To ensure a successful commercial project, getting the right architect for the job is essential, as explained in our previous blogs, and it is important to understand the architectural costs involved. It does not mean, though, that it is necessary to get the most expensive or the most experienced professional in town. Read on to find out how architectural fees are calculated, and how it is possible to save on some of the costs.
Type of Fee
The major component of the total fees charged by an architect comprises fees for actual architectural services. A much smaller percentage goes to reimbursing their expenses on project-related activities: travel, communication, and document reproduction). The client should also be prepared to pay the retainer fee – this sum is a percentage based on the total amount of architect fees and is charged when the contract with the architect is being signed.
There are three ways to calculate an architect’s fees: lump sum (also known as “fixed fee”), a percentage of the total construction cost, and time-basis (an hourly or daily rate).
A fixed fee is normally charged when every aspect of a project – its requirements, time, and cost – are clearly defined from the beginning. It can be changeable, though, if time and cost vary by more than a stated percentage. Besides, if it is not possible to determine all the requirements from the start, or the marketplace chances, then a calculated lump sum is used: the fee is calculated based on the previously agreed percentages of project cost, either after settling the estimated project cost, or at the beginning of each stage, based on the latest approved cost.
Fees charged on a percentage basis (based on the final construction cost) are also suitable for projects that are clearly defined from the beginning. Normally, the net fees charged by an architect include the architectural fees, and their coordination of engineering and other services. The gross fees are charged for any other consultant fees (that stem from managing engineers and other specialists) and are added to the net fees.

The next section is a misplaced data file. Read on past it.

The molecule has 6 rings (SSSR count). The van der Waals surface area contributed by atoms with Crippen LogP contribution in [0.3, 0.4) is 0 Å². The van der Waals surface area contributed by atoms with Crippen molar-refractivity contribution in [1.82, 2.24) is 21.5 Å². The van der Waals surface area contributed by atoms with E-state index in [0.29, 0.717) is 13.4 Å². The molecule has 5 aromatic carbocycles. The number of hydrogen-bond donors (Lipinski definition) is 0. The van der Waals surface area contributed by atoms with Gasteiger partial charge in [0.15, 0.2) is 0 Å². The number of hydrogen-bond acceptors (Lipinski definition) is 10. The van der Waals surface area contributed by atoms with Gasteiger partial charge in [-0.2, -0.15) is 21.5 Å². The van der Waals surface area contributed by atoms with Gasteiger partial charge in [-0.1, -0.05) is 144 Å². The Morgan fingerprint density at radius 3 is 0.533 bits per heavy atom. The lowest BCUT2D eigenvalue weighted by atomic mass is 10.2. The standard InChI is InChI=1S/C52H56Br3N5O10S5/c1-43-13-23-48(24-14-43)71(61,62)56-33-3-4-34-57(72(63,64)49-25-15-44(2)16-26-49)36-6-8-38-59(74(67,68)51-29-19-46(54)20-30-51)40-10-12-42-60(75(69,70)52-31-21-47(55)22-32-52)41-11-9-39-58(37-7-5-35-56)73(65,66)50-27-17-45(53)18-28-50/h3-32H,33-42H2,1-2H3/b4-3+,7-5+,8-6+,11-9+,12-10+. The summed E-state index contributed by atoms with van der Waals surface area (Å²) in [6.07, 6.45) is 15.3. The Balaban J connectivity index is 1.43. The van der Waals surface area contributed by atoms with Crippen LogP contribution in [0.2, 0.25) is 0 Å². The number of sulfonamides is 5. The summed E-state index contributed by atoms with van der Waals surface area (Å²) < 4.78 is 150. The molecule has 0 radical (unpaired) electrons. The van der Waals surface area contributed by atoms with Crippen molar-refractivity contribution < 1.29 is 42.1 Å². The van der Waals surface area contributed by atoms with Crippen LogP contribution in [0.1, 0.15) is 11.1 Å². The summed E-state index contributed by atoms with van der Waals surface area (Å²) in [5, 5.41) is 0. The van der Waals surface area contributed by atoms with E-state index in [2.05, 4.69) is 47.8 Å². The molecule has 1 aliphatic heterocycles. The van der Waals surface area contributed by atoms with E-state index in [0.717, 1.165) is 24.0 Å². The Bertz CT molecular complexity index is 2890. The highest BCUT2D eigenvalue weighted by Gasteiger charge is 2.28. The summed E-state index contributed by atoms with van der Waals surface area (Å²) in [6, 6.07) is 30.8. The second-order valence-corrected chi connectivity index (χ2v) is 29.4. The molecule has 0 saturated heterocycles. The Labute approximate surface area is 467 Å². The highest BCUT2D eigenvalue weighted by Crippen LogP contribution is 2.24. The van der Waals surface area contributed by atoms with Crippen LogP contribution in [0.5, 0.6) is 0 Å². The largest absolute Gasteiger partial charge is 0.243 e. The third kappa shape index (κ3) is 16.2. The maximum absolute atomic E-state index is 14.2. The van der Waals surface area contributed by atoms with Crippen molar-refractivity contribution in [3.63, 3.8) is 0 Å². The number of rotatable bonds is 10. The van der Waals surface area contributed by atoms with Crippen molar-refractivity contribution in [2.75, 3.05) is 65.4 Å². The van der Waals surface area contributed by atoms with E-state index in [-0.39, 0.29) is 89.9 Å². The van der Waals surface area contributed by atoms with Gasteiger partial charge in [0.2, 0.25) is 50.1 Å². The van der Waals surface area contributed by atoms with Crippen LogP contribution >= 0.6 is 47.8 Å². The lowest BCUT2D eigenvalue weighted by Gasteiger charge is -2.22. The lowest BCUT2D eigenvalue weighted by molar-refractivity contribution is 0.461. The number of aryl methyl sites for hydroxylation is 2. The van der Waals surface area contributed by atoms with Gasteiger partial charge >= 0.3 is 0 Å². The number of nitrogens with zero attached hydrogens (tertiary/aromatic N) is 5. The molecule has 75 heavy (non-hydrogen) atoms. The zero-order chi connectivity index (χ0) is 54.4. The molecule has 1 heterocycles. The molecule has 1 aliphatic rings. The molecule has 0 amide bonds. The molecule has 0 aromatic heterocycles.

Charging on a time-basis is the usual practice when the scope of services cannot be foreseen or is not related to the cost of construction, or additional services are provided (anything ranging from surveys and feasibility studies to rezoning and committee of adjustment).
The total fee can be broken down into portions based on the service phase. The Ontario Association of Architects (OAA) outlines the following phases of services and fee ranges: schematic design (12 – 18%), design development (12 – 18%), contract documentation (40 – 45%), bidding / negotiation (2.5 – 6.5%), and contract administration (25 – 35%).
Another point to keep in mind is that combinations of methods to determine architectural fees described above in the Fee Determination section can be applicable to different scenarios: different aspects of service on the same project, limited services, or changes in the services provided (their nature and scope) as the project progresses.
Ways to Save
Even though it seems there are quite a few fees to think about before engaging an architect’s services, there are ways to save. The best approach is to hire a firm for a turn-key service: let them do all the work involved in building a commercial project – from surveying and building permits to hiring all the contractors. It is less expensive to hire an architect as a project manager for the entire process than engaging each professional separately (not to mention the headaches avoided by not having to supervise every single engineer and trade on your own). Find out more about turn-key services in our next blog!